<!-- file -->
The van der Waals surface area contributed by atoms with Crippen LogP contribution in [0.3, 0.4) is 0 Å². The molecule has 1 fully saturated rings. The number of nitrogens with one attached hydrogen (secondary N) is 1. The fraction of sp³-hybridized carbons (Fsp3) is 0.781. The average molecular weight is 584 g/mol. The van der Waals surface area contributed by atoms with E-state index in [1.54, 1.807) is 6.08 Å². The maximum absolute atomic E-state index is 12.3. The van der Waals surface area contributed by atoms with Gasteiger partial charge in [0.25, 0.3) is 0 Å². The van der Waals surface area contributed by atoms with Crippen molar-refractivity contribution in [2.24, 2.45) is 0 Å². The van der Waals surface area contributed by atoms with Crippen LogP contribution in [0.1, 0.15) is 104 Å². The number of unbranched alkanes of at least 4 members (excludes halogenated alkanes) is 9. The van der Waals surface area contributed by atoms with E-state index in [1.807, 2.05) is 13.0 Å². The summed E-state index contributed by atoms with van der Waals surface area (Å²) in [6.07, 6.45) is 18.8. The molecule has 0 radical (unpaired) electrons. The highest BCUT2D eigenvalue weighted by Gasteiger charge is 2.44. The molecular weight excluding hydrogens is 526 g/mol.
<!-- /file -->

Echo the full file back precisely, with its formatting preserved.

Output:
The van der Waals surface area contributed by atoms with Crippen LogP contribution in [0.3, 0.4) is 0 Å². The molecule has 1 fully saturated rings. The number of nitrogens with one attached hydrogen (secondary N) is 1. The fraction of sp³-hybridized carbons (Fsp3) is 0.781. The average molecular weight is 584 g/mol. The van der Waals surface area contributed by atoms with E-state index in [1.54, 1.807) is 6.08 Å². The maximum absolute atomic E-state index is 12.3. The van der Waals surface area contributed by atoms with Gasteiger partial charge in [0.25, 0.3) is 0 Å². The van der Waals surface area contributed by atoms with Crippen molar-refractivity contribution in [2.24, 2.45) is 0 Å². The van der Waals surface area contributed by atoms with Crippen LogP contribution in [0.1, 0.15) is 104 Å². The number of unbranched alkanes of at least 4 members (excludes halogenated alkanes) is 9. The van der Waals surface area contributed by atoms with E-state index in [1.807, 2.05) is 13.0 Å². The summed E-state index contributed by atoms with van der Waals surface area (Å²) in [6.07, 6.45) is 18.8. The molecule has 0 radical (unpaired) electrons. The highest BCUT2D eigenvalue weighted by Gasteiger charge is 2.44. The molecular weight excluding hydrogens is 526 g/mol.